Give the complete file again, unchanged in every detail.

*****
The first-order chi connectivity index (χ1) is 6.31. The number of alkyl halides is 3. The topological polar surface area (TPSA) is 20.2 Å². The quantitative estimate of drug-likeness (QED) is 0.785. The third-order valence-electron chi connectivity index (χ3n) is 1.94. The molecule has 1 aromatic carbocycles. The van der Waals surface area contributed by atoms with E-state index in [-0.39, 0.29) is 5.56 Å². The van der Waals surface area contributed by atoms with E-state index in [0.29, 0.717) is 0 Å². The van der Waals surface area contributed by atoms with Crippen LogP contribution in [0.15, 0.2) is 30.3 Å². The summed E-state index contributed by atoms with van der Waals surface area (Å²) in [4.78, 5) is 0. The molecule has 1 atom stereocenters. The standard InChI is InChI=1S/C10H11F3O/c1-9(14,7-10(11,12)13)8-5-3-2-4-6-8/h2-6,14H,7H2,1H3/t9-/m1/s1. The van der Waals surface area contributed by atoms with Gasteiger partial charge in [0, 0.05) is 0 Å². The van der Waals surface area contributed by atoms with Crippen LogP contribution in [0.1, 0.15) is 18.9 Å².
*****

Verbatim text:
The first-order chi connectivity index (χ1) is 6.31. The number of alkyl halides is 3. The topological polar surface area (TPSA) is 20.2 Å². The quantitative estimate of drug-likeness (QED) is 0.785. The third-order valence-electron chi connectivity index (χ3n) is 1.94. The molecule has 1 aromatic carbocycles. The van der Waals surface area contributed by atoms with E-state index in [-0.39, 0.29) is 5.56 Å². The van der Waals surface area contributed by atoms with E-state index in [0.29, 0.717) is 0 Å². The van der Waals surface area contributed by atoms with Crippen LogP contribution in [0.15, 0.2) is 30.3 Å². The summed E-state index contributed by atoms with van der Waals surface area (Å²) in [4.78, 5) is 0. The molecule has 1 atom stereocenters. The standard InChI is InChI=1S/C10H11F3O/c1-9(14,7-10(11,12)13)8-5-3-2-4-6-8/h2-6,14H,7H2,1H3/t9-/m1/s1. The van der Waals surface area contributed by atoms with Gasteiger partial charge in [0, 0.05) is 0 Å². The van der Waals surface area contributed by atoms with Crippen LogP contribution in [0.1, 0.15) is 18.9 Å².